sent out such an expedition.
There was no way to retreat and no chance to send reinforcements, except a scow load at a time.
The movement was condemned by every one.
It was said that General Stone
was a traitor, that signal lights would be placed at a house on the Virginia
side and that he would go down to the river and meet men from the rebel army.
The truth we never knew, but General Stone
was relieved, and it was late in the war before he was given another command.
While we were engaged at the bluff Company K crossed at Edward's Ferry with General Lander
They had a sharp skirmish with the rebels and our brave brigade commander received the wound which resulted in his death soon after.
We returned to our old camp and were soon busy getting ready for winter.
About this time we were called upon to bear our first loss, not by death but by the resignation of Captain Stanwood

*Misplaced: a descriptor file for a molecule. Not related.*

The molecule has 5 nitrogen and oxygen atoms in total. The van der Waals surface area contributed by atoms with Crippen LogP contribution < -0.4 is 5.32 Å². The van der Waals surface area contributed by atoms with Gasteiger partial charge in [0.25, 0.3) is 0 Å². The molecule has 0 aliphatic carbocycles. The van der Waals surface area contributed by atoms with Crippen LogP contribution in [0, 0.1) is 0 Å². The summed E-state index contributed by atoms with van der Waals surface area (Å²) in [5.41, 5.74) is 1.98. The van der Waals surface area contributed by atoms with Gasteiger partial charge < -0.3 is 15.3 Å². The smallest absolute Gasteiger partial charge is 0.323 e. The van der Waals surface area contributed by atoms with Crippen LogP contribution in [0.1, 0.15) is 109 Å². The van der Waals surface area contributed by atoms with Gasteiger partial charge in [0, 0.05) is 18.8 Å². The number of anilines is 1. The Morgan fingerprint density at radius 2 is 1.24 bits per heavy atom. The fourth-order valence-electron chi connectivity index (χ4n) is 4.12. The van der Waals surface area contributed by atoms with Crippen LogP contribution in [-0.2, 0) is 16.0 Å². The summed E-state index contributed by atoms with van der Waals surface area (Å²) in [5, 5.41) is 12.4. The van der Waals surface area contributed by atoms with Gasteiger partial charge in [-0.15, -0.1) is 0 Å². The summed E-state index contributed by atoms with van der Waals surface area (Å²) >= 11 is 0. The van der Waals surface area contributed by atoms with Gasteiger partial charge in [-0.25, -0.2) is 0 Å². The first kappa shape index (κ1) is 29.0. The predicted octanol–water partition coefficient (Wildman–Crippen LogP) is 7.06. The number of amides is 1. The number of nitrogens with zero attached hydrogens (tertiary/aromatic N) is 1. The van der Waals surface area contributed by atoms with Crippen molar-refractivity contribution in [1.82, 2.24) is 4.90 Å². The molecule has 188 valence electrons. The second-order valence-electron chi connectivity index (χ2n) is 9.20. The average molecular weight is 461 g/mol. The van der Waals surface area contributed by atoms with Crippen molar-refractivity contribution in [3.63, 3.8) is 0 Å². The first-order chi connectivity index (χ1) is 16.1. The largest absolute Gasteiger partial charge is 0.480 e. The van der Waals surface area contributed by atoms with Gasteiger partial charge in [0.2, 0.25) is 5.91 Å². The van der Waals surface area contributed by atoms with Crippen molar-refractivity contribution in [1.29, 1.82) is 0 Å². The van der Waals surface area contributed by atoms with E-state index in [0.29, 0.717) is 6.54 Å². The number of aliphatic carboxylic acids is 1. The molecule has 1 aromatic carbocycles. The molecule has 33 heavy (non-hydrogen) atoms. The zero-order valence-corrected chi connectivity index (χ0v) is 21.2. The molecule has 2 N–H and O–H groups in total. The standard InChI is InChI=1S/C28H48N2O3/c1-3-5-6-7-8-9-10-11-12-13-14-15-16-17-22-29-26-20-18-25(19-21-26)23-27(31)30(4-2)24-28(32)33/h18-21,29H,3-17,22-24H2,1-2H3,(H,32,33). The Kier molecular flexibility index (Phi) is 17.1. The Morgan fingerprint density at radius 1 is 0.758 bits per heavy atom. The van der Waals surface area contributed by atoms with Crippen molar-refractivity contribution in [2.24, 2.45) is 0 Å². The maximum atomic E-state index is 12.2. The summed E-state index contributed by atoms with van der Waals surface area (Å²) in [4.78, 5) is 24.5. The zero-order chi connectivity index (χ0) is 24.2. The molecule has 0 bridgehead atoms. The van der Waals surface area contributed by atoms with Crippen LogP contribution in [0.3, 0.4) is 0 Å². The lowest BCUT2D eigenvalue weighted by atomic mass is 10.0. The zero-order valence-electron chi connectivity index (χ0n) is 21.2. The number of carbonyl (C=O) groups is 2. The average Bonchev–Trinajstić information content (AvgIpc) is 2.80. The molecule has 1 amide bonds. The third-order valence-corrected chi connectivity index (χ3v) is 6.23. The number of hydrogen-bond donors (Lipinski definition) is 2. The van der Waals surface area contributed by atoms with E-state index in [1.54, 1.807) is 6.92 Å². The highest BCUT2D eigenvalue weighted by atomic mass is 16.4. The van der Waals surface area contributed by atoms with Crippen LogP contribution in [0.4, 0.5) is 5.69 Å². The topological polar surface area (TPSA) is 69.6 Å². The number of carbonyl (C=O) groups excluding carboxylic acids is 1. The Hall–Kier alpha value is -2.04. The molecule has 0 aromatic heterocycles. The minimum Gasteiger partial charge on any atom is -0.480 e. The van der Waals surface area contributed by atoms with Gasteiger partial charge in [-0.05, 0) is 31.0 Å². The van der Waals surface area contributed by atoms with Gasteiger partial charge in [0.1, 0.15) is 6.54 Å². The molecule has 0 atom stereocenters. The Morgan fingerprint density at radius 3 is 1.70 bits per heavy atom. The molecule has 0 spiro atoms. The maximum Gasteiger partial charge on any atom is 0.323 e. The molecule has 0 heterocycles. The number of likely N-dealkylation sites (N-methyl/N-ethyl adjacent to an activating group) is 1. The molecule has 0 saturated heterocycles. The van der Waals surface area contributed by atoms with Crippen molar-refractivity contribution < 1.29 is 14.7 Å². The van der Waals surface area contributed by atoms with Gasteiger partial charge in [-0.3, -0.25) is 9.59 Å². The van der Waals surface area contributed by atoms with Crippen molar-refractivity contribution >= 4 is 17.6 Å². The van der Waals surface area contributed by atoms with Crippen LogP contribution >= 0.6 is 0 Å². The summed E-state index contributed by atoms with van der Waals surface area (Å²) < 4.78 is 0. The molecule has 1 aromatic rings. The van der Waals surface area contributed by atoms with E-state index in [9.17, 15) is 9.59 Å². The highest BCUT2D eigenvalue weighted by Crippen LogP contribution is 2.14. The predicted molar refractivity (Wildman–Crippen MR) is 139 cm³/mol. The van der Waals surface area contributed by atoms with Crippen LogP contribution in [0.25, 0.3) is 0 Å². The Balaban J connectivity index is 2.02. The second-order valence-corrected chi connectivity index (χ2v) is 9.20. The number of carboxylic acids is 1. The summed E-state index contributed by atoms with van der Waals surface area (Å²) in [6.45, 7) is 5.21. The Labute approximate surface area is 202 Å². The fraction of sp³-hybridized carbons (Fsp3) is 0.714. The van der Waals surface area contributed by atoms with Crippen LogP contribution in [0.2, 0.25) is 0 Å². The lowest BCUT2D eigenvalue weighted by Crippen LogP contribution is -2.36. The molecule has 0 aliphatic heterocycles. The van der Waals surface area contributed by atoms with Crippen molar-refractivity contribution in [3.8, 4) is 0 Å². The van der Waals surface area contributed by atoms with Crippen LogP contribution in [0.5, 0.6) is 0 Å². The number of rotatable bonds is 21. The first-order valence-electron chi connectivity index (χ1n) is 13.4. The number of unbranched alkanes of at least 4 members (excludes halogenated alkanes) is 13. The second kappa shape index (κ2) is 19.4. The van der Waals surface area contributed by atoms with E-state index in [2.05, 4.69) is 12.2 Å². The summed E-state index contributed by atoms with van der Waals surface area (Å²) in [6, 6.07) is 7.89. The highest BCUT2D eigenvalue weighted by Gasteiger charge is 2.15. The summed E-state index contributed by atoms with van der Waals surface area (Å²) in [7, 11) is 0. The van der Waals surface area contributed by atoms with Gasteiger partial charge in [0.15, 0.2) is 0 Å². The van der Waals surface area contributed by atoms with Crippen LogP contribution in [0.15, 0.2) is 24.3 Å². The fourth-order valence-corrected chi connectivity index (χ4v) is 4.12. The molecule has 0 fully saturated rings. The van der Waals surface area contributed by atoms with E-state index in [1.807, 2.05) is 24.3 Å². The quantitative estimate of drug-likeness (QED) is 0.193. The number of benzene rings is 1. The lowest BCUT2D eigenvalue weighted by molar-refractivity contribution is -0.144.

. Lieutenant Merritt
was promoted to the vacant position, Second Lieutenant Boyd
to first lieutenant and Quartermaster Sergeant
0. F. Briggs
to second lieutenant.
We were about to undergo our first winter in camp and had not learned to stockade our tents; we pinned them close to the ground, dug a flue for a fireplace, building a chimney outside topped with a barrel, and had plenty of smoke but little fire.
Neither had we yet learned the art of sleeping in tents; we would put on all our clothes, including overcoats, bring the capes up over our heads, lie down and shiver.
Experience soon taught us that to undress and throw our clothing over us was much the better way.
On Thanksgiving the officers of the regiment gave a ball; men were detailed to build a ball-room, and quite a nice